And I’ve said it repeatedly, approach this issue as a UNITED ASEAN not as individual countries. China is playing the “divide-and-conquer” game. Talk (more like, challenge) each of us individually so our power remains small.
Just look at how they did not include in their new epassport the islands they’re in a row with Japan! Japan is on a different level and they’re approaching it differently – as a power to reckon with.
The Department of Foreign Affairs on Thursday issued a note verbale against China to protest this new development. “The Philippines does not accept the validity of the nine-dash lines that amount to an excessive declaration of maritime space in violation of international law,” DFA chief Albert del Rosario said in a press briefing.
“The Philippines demanded that China respect the territory and maritime domain of the Philippines,” the foreign chief stressed.
The new Chinese ePassport contained images of the nine-dash line which DFA officials say “covers an area that is clearly part of the Philippine territory and maritime domain”.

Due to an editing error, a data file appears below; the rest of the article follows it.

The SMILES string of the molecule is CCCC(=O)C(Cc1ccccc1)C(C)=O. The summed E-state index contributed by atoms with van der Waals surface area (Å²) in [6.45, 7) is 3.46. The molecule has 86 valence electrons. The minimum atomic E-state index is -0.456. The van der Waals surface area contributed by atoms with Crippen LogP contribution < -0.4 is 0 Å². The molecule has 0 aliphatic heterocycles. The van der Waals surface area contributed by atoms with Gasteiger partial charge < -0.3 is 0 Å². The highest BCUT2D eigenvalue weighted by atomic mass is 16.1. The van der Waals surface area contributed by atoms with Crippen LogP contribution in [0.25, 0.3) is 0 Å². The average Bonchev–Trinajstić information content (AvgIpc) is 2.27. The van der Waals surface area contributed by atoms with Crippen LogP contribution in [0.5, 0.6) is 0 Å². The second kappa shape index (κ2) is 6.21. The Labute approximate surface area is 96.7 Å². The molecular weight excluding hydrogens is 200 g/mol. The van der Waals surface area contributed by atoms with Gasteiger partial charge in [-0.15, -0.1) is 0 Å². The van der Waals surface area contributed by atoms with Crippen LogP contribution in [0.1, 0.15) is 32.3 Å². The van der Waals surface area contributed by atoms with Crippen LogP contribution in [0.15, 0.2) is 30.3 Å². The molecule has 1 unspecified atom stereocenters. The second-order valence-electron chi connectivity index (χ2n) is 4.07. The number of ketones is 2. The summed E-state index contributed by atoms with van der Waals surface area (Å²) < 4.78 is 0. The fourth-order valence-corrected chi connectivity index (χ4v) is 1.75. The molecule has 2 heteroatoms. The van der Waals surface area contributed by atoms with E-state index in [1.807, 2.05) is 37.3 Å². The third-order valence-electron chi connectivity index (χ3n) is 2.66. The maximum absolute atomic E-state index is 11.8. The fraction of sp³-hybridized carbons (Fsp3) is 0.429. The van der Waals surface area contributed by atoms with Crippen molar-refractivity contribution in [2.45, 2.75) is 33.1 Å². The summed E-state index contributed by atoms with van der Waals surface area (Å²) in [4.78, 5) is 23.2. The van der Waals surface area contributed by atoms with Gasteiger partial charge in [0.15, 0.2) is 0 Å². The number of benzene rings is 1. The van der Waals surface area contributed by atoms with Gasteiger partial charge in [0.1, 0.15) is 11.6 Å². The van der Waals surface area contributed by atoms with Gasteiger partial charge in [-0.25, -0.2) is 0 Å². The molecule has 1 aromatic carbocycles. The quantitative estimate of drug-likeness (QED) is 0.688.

The nine-dash-line encompasses the Spratly Islands, Paracel Islands, Pratas Islands and Macclesfield Bank – all believed to hold vast resources of oil and mineral reserves.
Vietnam also made the same complaint against China, and said discussions between Hanoi and Beijing are under way.
“I got into Vietnam after lots of twists and turns,” said one user of China’s hugely popular microblogging site Sina Weibo, saying an entry stamp was initially refused “because of the printed map of China’s sea boundaries – which Vietnam does not recognise”.
Vietnamese foreign ministry spokesman Luong Thanh Nghi told reporters Thursday that the Chinese documents amounted to a violation of Hanoi’s sovereignty and it had protested to the embassy.
Officials handed Chinese representatives “a diplomatic note opposing the move, asking China to abolish the wrongful contents printed in these electronic passports”, he said.
In Tokyo, a foreign ministry official said: “We have confirmed that disputed islands in South China Sea appear in a map printed on new Chinese passports.
“On the other hand, Senkaku doesn’t. Therefore, we are not in a position to comment or complain.”
Show to the world that ASEAN works. Make all those disputed islands and waters under the ASEAN banner shared by all ASEAN members (not just those with claims), then dispute it as ONE-ASEAN.
If that is not possible (which probably isn’t, not with Myanmar and Cambodia having close ties with China), then all ASEAN members with disputes re: South China Sea, should unite as one and make these territories declared as an ASEAN territory. Guidelines can be discussed and created on how to manage this “ASEAN territory”, and how to manage it.
It is better that way than to let China do what they want: divide-and-conquer. It’s now or never.